Why hire a management systems consultant

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Hire a management consultant to add value, save time and money

Companies considering the use of a consultant will have to justify not using internal resource.  “Why should I hire you?” is also a question I have to answer on a regular basis. As such I thought it would be useful to document what I see as the major benefits of using a management systems consultant.

A consultant can be used for many reasons, but a few of the key things that a consultant can bring are:

  • Additional resource.
    Customers may be well versed in the standards and able to write their own management system, but time poor and using a consultant is an easy way to provide additional and flexible resource.
  • Experience.
    A consultant will bring a broad experience of companies, industries, management systems, management system processes and the tools used to manage these.
  • Knowledge of standards.
    A consultant will bring a knowledge of what is needed, and more importantly what isn’t needed to meet the requirements and where this line should be drawn.  Your certification auditor is unlikely to advise what isn’t needed (that’s called consulting and they are supposed to be prevented from doing this while auditing).
  • Writing skills.
    A good consultant will understand what needs to be in a policy or procedure, write well, use appropriate language, write logically and write to minimise the need for maintenance.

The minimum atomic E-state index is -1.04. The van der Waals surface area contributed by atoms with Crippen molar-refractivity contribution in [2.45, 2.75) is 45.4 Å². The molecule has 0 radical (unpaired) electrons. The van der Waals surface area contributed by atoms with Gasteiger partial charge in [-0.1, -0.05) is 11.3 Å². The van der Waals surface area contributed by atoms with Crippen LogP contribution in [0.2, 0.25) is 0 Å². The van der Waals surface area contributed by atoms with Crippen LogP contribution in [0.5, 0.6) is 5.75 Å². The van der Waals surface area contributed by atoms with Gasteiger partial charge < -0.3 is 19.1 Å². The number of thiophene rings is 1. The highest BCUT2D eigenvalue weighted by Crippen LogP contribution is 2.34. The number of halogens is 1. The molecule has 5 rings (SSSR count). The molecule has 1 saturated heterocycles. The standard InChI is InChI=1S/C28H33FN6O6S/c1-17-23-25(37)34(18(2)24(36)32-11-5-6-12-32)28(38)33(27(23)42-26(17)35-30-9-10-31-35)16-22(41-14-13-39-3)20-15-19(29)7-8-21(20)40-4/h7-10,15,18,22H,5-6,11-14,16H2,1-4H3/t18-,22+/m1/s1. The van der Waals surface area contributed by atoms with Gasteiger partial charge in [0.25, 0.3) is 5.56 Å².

• Training.
    Imprinting of training is best achieved in your workplace, when it is directly related to what you do and is conducted over a period of time.  A consultant on site achieves this.
  • Fresh perspective.
    People who are close to the work often overlook the obvious.  A consultant has a fresh perspective and can often recommend significant improvements after asking the most rudimentary of questions.
  • Right write first time.
    If you were going to build a system from scratch how long would it take and how good a job would you make of it?  I have been to companies where it takes longer to get their existing in-house system up to scratch than it would to replace it with a tried and tested new system (and I always suggest this option where appropriate).  A consultant can provide a great starting point or a rapid leg-up.

All these things can be provided by a good consultant.  A poor consultant may bring none of the above.  A poor consultant is unlikely to be in business very long, unless they are not a full-time consultant.  This is important.  I have unfortunately come across a few “consultants” who consult part-time when they are not working as lawyers or other such profession.  I wonder how good they are at being lawyers if they have to supplement their income with management system consulting?

Of course I’m a consultant, so I’m biased.

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